I Hate Poetry…So I Read a Poem Everyday For a Week

If you haven’t read my last blog post, let me get you up to speed. I hate poetry. I hate reading it, I hate the way it makes me feel, and I have always avoided it. So for one week I tried to force myself to confront it head on and read (I feel queasy just typing this) for fun

My choice of poetry for this week was almost entirely based on those ‘poems everyone should read lists’ which ultimately was not the best idea when it came to the enjoyment factor of this challenge. But these were poets I had always shied away from, and I wanted to prove myself wrong. I wanted to show myself that I could understand them.

Saturday –  “Auld Lang Syne” (1788) by Robert Burns  

This was one of those poems that came up on list after list as being one of the greatest poems of all time. I have certainly raised a glass of wine to Robert Burns on Burns Night before without thinking twice, but I’ve never read any of his poetry. And so – much like weed – I saw this poem as a gateway drug into the world of Burns’ poetry and this challenge itself. 

After some frantic googling of what language this poem was written in, I began to join in with Burns’ chanting about ‘Auld Lang Syne’ and unpicking the meaning behind the stanzas. It made me strangely happy in a way that this poem is sung on New Years Eve – that a poem can just be cheerful and merry. One to share with friends rather than ripping your hair out over. 

I didn’t love it – but I also don’t think it’s necessarily the type of poem that you love in that way. Instead I was left feeling warm inside, and in the need of a drink. 

Sunday – Shakespeare’s Sonnets 

Shakespeare’s sonnets have always scared me. They are daunting and terrifying to someone who can barely seem to grasp the most basic of ideas. So when I initially read Sonnet 27 and Sonnet 18 I felt like giving up. I just didn’t quite understand where he was going with them. What he was trying to say. And the same sickly feeling of my eyes glazing over and my brain giving up started to creep over me. 

But I tried to take a deep breath, look with clear eyes, and read again.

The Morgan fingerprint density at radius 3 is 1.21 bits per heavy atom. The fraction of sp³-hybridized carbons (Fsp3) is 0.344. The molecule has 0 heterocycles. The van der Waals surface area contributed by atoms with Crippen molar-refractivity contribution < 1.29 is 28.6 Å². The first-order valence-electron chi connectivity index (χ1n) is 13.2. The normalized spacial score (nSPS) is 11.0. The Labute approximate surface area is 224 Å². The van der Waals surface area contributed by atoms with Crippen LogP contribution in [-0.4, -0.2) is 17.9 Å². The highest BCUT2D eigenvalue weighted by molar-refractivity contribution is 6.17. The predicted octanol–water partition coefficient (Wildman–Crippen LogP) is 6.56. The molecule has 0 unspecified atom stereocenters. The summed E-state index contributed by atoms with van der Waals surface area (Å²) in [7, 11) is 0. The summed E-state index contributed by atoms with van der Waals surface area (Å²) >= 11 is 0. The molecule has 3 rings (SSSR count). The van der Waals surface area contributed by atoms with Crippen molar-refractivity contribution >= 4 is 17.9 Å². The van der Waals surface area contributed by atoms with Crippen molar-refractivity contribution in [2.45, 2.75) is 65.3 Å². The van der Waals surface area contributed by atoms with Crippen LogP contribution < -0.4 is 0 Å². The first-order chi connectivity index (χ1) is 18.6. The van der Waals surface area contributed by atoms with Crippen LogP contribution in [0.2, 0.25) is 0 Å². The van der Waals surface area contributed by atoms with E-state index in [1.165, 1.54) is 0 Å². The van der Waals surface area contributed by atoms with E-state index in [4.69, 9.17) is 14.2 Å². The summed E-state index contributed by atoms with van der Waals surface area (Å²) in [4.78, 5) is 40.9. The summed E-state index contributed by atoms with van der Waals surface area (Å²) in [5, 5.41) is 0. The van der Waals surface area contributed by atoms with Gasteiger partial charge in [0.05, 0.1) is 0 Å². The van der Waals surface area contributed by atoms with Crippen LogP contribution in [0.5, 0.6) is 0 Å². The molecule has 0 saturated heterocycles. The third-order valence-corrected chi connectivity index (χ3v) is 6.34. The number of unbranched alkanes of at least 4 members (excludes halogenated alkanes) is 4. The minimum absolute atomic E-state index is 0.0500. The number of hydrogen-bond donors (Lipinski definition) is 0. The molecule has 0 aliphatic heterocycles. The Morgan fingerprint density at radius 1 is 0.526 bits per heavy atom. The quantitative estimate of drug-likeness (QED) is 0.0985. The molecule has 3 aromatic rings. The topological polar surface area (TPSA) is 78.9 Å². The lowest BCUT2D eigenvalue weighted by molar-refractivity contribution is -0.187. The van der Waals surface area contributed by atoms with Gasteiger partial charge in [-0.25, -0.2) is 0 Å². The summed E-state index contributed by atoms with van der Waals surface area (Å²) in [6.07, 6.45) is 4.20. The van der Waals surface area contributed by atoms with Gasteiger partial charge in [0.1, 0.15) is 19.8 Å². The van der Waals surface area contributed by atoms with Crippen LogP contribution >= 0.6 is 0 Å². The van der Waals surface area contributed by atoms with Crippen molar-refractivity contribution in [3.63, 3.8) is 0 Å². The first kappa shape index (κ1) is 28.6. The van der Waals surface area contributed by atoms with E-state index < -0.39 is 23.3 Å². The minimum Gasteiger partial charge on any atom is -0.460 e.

Resisting the urge to Google an analysis of the poems, I took these poems line by line. Re-reading the words so painfully slowly that I thought my brain might explore. But when I finished with all 14-lines of Sonnet 27 I looked back down at my page and noticed the dense clutter of scribbles and annotations. True, I was still relying largely on picking up alliteration and oxymorons, but I actually felt like I understood it a little more. It didn’t feel so oppressively inaccessible. 

I was less successful with Sonnet 18, but this was less of a let down. I was happy that I had ever attempted to read his sonnets – something that I have almost always entirely shied away from completely. Something about me and Shakespeare does not click, but rather than completely listen to my brain telling me to give up I persevered. 

Monday – Kubla Khan (1797) by Samuel Taylor Coleridge 

What is going on? This was the first question I asked myself as I read through this poem. Again, the dread washed over me. Great, I still don’t understand anything that is going on. But determined to prove myself wrong, I read it again. And again. And then turned to Google to help. 

Perhaps my favourite part of this poem was simply that Coleridge was so off his rocker from opium that he wrote this whole poem. Nowadays this would be in the drunken notes section of my phone which I add to when creativity strikes at the bottom of a wine bottle.